Our Picks for the Top 5 Movies by Steven Spielberg
Steven Spielberg, one of the most recognizable directors in the world and perhaps the first name that comes to mind when you are asked to think of a blockbuster director, was born in Cincinnati, Ohio in 1946. He got his start in Hollywood writing for a television show called Night Gallery in 1969 and very quickly got a job with Universal Studiosdirecting films for television until he became a breakout director in the 1970s and 1980s. He is the founder of DreamWorks Studio, is one of the most powerful people in Hollywood, and continues to direct and produce high-grossing epic films. It is difficult to distill his long and varied career into a short list of films, but here are some of Steven Spielberg's quintessential movies:
Jaws (1975): Jaws is Steven Spielberg's breakout film and considered the first summer blockbuster. The fictional summer resort town of Amity Island is plagued by a deadly shark that has been attacking beachgoers. The danger is threatening to close down the town during peak tourist season. Richard Dreyfuss and Robert Shaw star as Matt Hooper and Quint, who are tracking the shark for a bounty. Jaws made $7 million its first weekend and was then the highest grossing film of all time and the first to make over $100 million in the theaters.
Raiders of the Lost Ark (1981): The indomitable Indiana Jones, played by Harrison Ford, travels the world tracking down priceless artifacts. The film is set in the 1930s where he ends up fighting Nazi agents who are searching for the legendary Ark of the Covenant, which, if found, will make them invincible. It is then up to Indiana Jones to stop them. Spielberg was hitting his stride when Raiders of the Lost Ark premiered in 1981. No film or series better exemplified the fun and action of a Spielberg film than the Indiana Jones series. Spielberg collaborated with director George Lucas on Raiders and it was a mega hit in its time. Fans still watch and are passionate about Raiders of the Lost Ark and its sequels today.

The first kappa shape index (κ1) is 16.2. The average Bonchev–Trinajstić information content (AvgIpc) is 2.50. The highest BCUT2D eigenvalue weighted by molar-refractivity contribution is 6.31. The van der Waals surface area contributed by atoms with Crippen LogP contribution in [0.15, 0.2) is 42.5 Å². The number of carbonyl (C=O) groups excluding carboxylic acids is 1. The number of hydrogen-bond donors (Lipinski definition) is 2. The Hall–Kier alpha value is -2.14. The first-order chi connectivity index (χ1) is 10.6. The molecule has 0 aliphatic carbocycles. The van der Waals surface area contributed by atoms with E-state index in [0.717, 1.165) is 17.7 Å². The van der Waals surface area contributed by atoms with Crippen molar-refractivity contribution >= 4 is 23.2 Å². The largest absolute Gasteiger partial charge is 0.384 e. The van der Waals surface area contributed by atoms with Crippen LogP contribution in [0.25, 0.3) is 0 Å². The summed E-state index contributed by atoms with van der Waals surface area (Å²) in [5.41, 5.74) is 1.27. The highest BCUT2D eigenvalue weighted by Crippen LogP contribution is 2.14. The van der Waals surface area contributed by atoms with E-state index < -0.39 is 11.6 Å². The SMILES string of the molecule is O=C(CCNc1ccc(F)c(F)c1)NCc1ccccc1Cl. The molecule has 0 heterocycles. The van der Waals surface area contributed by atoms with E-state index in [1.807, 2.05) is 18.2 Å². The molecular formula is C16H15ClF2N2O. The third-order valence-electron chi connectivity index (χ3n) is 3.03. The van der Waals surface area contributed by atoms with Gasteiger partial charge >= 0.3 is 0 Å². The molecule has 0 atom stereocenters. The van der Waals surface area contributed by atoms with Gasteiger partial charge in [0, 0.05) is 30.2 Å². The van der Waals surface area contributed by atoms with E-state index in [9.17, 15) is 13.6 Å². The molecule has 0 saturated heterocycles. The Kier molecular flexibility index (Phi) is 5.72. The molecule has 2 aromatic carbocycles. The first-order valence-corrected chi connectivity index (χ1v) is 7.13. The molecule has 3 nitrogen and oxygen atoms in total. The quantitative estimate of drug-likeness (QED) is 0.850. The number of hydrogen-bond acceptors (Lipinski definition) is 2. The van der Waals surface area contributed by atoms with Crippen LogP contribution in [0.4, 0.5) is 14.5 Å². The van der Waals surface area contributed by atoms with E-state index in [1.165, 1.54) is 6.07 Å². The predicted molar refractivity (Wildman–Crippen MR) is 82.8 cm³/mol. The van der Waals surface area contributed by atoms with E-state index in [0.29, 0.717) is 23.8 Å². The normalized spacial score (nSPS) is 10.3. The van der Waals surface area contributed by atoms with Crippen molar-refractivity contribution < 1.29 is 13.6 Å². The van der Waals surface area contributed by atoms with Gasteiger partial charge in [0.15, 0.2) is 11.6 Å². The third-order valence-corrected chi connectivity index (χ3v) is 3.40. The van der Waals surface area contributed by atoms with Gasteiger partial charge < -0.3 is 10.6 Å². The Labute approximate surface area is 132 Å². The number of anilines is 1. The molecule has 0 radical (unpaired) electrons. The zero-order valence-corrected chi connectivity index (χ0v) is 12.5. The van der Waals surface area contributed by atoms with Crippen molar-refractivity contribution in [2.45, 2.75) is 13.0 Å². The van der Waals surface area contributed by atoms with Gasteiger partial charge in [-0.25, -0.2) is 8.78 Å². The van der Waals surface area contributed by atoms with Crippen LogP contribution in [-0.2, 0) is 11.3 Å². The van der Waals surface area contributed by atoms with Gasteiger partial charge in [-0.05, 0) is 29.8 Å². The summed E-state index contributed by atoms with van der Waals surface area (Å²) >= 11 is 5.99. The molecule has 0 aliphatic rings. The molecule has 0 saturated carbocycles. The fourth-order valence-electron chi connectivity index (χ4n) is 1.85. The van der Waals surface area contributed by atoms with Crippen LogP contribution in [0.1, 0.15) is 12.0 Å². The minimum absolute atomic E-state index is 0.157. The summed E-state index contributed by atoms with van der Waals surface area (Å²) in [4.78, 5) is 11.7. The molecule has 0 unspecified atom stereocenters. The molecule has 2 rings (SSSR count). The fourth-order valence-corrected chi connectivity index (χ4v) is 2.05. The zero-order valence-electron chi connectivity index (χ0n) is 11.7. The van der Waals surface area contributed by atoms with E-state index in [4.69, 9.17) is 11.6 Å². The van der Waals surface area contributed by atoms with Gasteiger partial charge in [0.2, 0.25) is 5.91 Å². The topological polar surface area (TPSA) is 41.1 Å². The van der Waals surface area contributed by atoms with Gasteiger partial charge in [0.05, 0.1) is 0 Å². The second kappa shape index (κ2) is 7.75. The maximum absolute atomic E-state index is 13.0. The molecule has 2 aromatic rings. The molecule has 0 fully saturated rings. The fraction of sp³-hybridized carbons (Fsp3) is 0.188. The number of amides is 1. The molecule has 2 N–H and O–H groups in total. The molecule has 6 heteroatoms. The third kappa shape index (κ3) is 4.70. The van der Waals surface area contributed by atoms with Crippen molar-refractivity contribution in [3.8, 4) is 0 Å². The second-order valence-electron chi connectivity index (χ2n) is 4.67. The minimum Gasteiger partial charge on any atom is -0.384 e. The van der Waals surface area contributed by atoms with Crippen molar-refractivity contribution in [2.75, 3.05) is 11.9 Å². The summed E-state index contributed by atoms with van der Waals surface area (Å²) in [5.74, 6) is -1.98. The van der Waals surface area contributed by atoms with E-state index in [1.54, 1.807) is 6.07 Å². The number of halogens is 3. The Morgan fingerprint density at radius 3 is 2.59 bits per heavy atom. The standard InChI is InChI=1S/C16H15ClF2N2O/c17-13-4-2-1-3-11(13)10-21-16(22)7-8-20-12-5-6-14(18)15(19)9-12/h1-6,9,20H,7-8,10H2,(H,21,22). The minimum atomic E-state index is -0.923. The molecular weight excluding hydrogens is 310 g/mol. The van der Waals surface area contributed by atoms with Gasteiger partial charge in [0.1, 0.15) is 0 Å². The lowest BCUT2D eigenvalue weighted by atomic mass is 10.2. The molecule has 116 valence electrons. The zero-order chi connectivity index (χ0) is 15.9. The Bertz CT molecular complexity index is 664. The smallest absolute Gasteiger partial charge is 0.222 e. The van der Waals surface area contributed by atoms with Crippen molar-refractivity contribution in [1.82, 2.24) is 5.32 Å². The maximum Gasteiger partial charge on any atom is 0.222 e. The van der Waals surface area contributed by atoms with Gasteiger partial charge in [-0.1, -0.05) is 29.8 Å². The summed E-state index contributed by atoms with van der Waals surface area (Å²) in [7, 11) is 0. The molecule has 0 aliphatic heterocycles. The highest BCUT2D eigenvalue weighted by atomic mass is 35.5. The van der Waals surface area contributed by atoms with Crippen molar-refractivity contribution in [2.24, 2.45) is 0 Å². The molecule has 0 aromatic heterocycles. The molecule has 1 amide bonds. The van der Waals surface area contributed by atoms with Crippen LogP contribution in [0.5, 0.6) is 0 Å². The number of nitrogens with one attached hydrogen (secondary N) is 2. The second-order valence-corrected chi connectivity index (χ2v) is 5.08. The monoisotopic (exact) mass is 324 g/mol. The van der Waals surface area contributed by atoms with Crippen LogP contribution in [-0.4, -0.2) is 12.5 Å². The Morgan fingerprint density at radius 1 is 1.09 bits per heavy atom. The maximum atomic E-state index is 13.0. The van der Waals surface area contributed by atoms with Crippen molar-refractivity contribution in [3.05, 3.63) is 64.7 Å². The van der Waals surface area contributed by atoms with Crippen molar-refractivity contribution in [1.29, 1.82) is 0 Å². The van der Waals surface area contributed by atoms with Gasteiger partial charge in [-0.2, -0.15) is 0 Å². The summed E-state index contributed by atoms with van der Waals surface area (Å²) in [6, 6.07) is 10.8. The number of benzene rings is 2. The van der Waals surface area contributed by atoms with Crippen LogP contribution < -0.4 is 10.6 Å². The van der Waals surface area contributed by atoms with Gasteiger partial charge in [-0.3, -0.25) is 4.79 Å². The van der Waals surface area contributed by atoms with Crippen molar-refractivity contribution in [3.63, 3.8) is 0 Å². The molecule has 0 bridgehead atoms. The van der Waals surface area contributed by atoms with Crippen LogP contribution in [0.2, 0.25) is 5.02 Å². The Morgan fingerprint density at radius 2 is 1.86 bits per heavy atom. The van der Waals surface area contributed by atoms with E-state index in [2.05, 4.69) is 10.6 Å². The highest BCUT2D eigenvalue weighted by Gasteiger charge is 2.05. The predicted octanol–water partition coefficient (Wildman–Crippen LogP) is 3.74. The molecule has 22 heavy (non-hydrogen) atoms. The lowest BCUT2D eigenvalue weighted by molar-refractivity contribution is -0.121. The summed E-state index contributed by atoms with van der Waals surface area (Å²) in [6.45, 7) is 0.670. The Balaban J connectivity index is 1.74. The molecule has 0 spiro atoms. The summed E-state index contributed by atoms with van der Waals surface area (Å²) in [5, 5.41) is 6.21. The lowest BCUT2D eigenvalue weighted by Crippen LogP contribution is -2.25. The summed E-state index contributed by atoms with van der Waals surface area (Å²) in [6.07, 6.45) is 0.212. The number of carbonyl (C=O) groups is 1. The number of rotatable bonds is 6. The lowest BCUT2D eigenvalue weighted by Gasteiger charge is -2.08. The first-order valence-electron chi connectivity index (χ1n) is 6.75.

Schindler's List (1993): Spielberg won an Academy Award for Best Director, and Schindler's List took home the award for Best Picture in addition to awards for Cinematography and Sound Editing, among others. Schindler's List tells the story of Oskar Schindler, a Nazi industrialist who is credited with saving the lives of over a thousand Jewish people from the Holocaust during World War II. The film was an enormous success at the box office. Spielberg used the profits from the film to found the Shoah Foundation, a non-profit organization dedicated to recording the histories of people who survived The Holocaust. Schindler's List has also been named number 8 on the American Film Institute's Greatest American Films.
Jurassic Park (1993): A When Dinosaurs Ruled the Earth banner flies across the screen at the climax of Jurassic Park. It is a wink to the audience and closes out Spielberg's film about an ill-fated expedition to a theme park featuring cloned dinosaurs brought to life. The visitors to the park are being stalked by two deadly Velociraptors and a giant Tyrannosaurus Rex - They must find a way to escape before they end up as the dinosaurs' next meal. Jurassic Park is based on the novel by Michael Crichton of the same name and ended up making $914 million worldwide. It has since been re-released in 3D and IMAX and filmgoers still flock to see Jurassic Park and its sequels in the theaters and on home video.
Saving Private Ryan (1998): Spielberg's second film about World War II takes a look at the fighting that the soldiers endured and is an examination of the violence and death experienced during the war. A group of soldiers commanded by an army captain played by Tom Hanks is ordered to bring home a soldier named James Ryan after Ryan's three brothers are killed in combat. The soldiers resent that Private Ryan is being sent home while they are meant to keep fighting in the brutal war, but they dutifully go about trying to complete the mission. Saving Private Ryan is another box office success and was nominated for 11 Academy Awards. It won Best Cinematography, Best Sound, Best Sound Effects Editing, Best Film Editing, and Steven Spielberg won for Best Director. In his acceptance speech Spielberg acknowledged the families who lost loved ones in the war and thanked them for their sacrifice.
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